I was bandaged in time for my teammate to hand off the card after he completed one lap. For my turn, I rode two hours solo. Thankfully, the temperature went down as the sun set. It felt amazing to finally get rolling and feel the team spirit! Each time I passed our base camp teammates and friends cheered. I was not shy about ringing my bike bell and shouting out our team name :)

To be continued...

As this is getting long and I have much more to share, I'll be posting several blogs about this awesome experience... Look for "Powderhorn 24 Hour Bicycle Event: Part Two" as soon as I can type it.

Until my next ulog... ride on, steem on, and blog about it :)

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Thanks to @surpassinggoogle for initiating #ulog
All photos are my own.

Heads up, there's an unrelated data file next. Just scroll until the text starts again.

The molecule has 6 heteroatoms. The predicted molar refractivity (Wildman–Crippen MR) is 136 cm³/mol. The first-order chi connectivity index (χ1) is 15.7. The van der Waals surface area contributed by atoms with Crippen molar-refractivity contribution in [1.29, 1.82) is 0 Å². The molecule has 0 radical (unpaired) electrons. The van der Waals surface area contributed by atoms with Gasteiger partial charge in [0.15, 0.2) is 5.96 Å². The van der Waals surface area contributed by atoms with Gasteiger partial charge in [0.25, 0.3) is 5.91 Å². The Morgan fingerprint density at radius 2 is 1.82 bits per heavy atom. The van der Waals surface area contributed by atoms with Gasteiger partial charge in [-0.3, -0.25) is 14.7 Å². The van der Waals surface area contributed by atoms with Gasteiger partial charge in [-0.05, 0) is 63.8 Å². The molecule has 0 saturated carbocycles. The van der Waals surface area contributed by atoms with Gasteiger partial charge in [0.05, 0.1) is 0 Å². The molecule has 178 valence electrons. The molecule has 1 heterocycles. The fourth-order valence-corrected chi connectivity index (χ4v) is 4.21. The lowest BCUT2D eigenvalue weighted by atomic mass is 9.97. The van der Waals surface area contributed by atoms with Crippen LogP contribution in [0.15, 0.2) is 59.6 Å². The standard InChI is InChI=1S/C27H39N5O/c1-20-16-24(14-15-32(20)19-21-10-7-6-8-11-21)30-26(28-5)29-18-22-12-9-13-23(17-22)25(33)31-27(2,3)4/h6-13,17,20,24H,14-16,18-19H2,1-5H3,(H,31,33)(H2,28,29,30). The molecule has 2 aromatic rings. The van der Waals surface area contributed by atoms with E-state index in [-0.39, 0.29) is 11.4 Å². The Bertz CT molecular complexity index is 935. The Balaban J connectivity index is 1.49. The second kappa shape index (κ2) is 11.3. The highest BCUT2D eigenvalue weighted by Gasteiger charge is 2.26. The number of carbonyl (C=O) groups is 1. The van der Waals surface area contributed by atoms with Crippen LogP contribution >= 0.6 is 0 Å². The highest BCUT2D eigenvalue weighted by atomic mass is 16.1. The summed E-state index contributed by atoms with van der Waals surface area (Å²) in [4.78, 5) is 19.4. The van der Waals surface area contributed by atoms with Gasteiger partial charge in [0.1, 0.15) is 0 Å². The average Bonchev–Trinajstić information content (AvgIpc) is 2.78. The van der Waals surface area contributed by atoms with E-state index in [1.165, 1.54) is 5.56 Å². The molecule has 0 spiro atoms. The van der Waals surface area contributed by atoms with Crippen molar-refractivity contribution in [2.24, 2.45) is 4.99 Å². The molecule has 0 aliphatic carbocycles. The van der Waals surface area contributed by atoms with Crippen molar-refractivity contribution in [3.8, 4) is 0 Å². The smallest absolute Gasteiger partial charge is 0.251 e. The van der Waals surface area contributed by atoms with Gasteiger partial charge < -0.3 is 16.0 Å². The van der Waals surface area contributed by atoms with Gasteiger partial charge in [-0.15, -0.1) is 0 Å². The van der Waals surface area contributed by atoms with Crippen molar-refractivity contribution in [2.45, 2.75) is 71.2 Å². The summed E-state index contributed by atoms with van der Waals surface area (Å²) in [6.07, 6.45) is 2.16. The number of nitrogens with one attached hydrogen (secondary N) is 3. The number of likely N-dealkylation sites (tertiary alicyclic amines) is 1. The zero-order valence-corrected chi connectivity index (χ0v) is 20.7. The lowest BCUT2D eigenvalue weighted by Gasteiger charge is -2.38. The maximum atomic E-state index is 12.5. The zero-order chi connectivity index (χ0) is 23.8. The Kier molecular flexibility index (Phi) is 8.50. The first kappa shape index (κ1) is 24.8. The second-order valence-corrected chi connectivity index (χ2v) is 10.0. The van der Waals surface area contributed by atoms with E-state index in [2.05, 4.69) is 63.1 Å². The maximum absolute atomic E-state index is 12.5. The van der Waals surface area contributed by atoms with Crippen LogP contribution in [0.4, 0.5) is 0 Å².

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While working on the Cycling merit badge for Boy Scouts, we had to complete a 50 mile bike ride in under 8 hours. We biked around the Baker Park trail, completing the run in a little over 6 hours.

It hurt to pee for three days after that.

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Yikes (that last part). The bike saddle (seat) and your clothing (especially undergarments) really make a difference. I've learned the hard way... I'm happy to hear the scouts have a cycling badge. Recently I learned that my niece's friend is about to be one of few boy scouts to complete every badge currently possible. He's around 14 years old. I'll have to ask him about the bike ride badge. Good to hear from you!

This sounds both awesome and exhausting. But I think I'd want to try it sometime.